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LEOs GPS Trackers REQUIRE a Warrant, SCOTUS Votes 9-0

Discussion in 'Freedom and Liberty' started by BTPost, Jan 23, 2012.

  1. BTPost

    BTPost Old Fart Snow Monkey Moderator

    Warrant needed for GPS tracking, high court says
    JESSE J. HOLLAND, Associated Press, PETE YOST, Associated Press
    Updated 03:09 p.m., Monday, January 23, 2012

    WASHINGTON (AP) — In a rare defeat for law enforcement, the Supreme Court unanimously agreed on Monday to bar police from installing GPS technology to track suspects without first getting a judge's approval. The justices made clear it wouldn't be their final word on increasingly advanced high-tech surveillance of Americans.

    Indicating they will be monitoring the growing use of such technology, five justices said they could see constitutional and privacy problems with police using many kinds of electronic surveillance for long-term tracking of citizens' movements without warrants.

    While the justices differed on legal rationales, their unanimous outcome was an unusual setback for government and police agencies grown accustomed to being given leeway in investigations in post-Sept. 11 America, including by the Supreme Court. The views of at least the five justices raised the possibility of new hurdles down the road for police who want to use high-tech surveillance of suspects, including various types of GPS technology.

    "The Supreme Court's decision is an important one because it sends a message that technological advances cannot outpace the American Constitution," said Donald Tibbs, a professor at the Earle Mack School of Law at Drexel University. "The people will retain certain rights even when technology changes how the police are able to conduct their investigations."

    A GPS device installed by police on Washington, D.C., nightclub owner Antoine Jones' Jeep and tracked for four weeks helped link him to a suburban house used to stash money and drugs. He was sentenced to life in prison before an appeals court overturned his conviction.

    It's not clear how much difficulty police agencies would have with warrant requirements in this area; historically they are rarely denied warrants they request. But the Obama administration argued that getting one could be cumbersome, perhaps impossible in the early stages of an investigation. In the Jones case, police got a warrant but did not install the GPS device until after the warrant had expired and then in a jurisdiction that wasn't covered by the document.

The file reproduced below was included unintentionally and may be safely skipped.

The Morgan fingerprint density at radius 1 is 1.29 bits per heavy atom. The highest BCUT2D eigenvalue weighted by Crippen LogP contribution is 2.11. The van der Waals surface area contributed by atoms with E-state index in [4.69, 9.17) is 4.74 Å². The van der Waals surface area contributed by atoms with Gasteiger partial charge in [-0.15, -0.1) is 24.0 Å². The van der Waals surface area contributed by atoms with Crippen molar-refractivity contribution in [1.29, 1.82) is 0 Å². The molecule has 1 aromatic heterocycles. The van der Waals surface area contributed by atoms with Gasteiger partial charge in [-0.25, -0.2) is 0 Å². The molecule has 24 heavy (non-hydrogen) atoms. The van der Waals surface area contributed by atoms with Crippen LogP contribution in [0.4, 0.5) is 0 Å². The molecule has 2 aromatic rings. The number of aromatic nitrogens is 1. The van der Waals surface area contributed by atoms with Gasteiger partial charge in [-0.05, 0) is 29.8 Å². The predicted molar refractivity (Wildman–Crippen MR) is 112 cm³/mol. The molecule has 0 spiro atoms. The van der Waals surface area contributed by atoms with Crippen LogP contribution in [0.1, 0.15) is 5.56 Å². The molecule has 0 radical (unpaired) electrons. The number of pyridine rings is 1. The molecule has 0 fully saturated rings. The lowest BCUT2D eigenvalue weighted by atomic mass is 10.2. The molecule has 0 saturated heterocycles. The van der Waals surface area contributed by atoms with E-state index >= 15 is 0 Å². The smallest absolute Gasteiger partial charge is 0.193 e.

Justice Antonin Scalia said the government's installation of the device, and its use of the GPS to monitor the vehicle's movements, constituted a search, meaning a warrant was required. "Officers encroached on a protected area," Scalia wrote.

    Relying on a centuries-old legal principle, he concluded that the police action without a warrant was a trespass and therefore an illegal search. He was joined in his opinion by Chief Justice John Roberts and Justices Anthony Kennedy, Clarence Thomas and Sonia Sotomayor.

    All nine justices agreed that the GPS monitoring on the Jeep violated the Fourth Amendment's protection against unreasonable search and seizure, a decision the American Civil Liberties Union said was an "important victory for privacy."

    But there was a major division between Scalia, the court's conservative leader, and Justice Samuel Alito, a former federal prosecutor and usually a Scalia ally, over how much further the court should go beyond just saying that police can't put a GPS device on something used by a suspect without a warrant.

    Alito wrote, in a concurring opinion, that the trespass was not as important as the suspect's expectation of privacy and the duration of the surveillance.

    "The use of longer-term GPS monitoring in investigations of most offenses impinges on expectations of privacy," Alito wrote in an opinion joined by Justices Ruth Bader Ginsburg, Stephen Breyer and Elena Kagan. Sotomayor in her concurring opinion specifically said she agreed with Alito on this conclusion.

    No justice embraced the government's argument that the surveillance of Jones was acceptable because he had no expectation of privacy for the Jeep's location on public roads.

    Alito added, "We need not identify with precision the point at which the tracking of this vehicle became a search, for the line was surely crossed before the four-week mark."


    ...... This is NOW the Law of the Land, PERIOD......
  2. tacmotusn

    tacmotusn Mosquito Sailor

    The drug dealer who had his conviction overturned obviously is very happy with this court decision.
    [stirpot].... however that is not the point. This is a 4th amendment protection for all law abiding persons, and should be cheered by all.
    It is a crying shame that no one in the chain of command of the LEOs, didn't realize this was an iffy constitutional area, and get a search warrant. Hopefully this criminal leopard will not change his spots, and detectives can quickly make a case against this piece of human dung that will hold up in court.
  3. BTPost

    BTPost Old Fart Snow Monkey Moderator

    LEOs GPS Trackers REQUIRE a Warrant, SCOTUS Votes 9-0 Read

    Tac... the LEO had a Valid Warrant, but didn't use the GPS, till after the Warrant had EXPIRED, and never reapplied for a new one... Then got caught... and tried to make the case ANYWAY.... Scum sucking, LEO, and Prosecutor, for cutting corners.... IN My Opinion.... YMMV.....

    At least this is NOW, Settled Law.....
    Redneck Rebel likes this.
  4. fedorthedog

    fedorthedog Monkey++

    It protects all citizens law abiding or not. Every child tests the rules the founders knew that. They expected some to get away with things. The point was it is better for a thousand crimes to go unsolved than to give up the freedoms given by God.
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